currently playing on my iPod: Set Fire to the Third Bar by Snow Patrol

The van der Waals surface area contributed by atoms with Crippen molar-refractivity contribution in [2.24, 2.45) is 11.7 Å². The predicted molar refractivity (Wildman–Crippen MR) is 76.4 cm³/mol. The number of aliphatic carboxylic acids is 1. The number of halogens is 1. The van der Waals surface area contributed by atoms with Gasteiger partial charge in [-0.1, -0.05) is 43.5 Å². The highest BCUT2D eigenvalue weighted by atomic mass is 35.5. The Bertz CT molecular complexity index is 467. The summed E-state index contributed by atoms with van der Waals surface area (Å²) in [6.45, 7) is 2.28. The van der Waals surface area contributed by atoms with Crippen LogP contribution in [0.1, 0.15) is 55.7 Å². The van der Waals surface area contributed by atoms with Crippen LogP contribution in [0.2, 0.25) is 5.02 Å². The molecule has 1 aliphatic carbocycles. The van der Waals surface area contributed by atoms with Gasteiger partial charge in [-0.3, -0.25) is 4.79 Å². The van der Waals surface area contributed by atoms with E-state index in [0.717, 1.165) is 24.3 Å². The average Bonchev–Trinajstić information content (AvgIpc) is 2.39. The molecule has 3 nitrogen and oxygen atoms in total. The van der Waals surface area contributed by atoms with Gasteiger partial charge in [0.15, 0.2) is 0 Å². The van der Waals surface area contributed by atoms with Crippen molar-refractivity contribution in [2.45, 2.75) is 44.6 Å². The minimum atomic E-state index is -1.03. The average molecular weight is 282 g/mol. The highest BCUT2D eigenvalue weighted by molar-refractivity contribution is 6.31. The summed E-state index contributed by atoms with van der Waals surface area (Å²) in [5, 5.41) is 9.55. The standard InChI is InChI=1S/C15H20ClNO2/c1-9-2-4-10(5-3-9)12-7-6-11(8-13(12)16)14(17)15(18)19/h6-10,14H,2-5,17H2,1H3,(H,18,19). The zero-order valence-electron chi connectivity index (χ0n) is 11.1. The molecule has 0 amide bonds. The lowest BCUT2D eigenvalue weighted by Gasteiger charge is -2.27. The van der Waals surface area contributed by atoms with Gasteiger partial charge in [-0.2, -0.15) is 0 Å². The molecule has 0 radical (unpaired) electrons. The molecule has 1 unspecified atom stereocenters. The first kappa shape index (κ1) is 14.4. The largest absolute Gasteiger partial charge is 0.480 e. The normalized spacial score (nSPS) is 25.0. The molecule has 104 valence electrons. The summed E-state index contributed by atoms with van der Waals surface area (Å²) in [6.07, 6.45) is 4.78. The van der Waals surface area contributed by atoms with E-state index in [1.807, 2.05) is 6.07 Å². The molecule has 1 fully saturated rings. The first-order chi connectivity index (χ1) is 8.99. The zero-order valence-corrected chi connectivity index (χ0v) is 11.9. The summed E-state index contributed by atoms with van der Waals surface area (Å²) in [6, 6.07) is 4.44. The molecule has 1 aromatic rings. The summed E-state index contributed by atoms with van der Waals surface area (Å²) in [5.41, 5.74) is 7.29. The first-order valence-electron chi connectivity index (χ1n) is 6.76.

When you begin reading a good book (and by that I mean not just a silly fun book that allows your mind to drool placidly after work but a book that draws you in and fascinates you until the end and replays within your mind’s eye over and over), you find yourself learning the characters and the scene slowly but surely. There is no sentence stating characters’ full description, their likes and dislikes–that sort of nonsense. You discover the opening scene, the setting, without a blantant mention on the author’s part. I am glancing now at Lois Lowry’s GATHERING BLUE. I see the structure as this: 1. current scene of action with only the protagonist’s name and her immediate emotions along with a short part on her setting/culture as it ties in with the current scene. 2. protagonist’s thoughts on potential future and mini flashback that occurred just before the opening scene. This bit informs the reader of the protagonist’s strengths and weaknesses. 3. back to current scene for just a moment of tension and then a flashback written as dialogue. 4. Back to current scene with protagonist’s worries and then continued action. 5. Introduction of another main character during the action. 6. Introduction of second antagonist (the first is the prot’s culture) by way of a mention of the ant’s actions. All this occurs in the first chapter–11 pages. Ms. Lowry did not waste time on describing every detail of the village, the prot’s hair color, the history of the culture, but deftly she painted a picture, explained the basic conflict, and developed the characters involved. Pros (published authors, editors, agents) suggest that writers must study good books like this one in order to learn the art of storytelling and the craft of writing. For myself, writing the beginning of a novel is the most challenging part of the whole gig. Hopefully, more exercises such as this will aid me in my first chapters. I think I’ll log off here and get to work.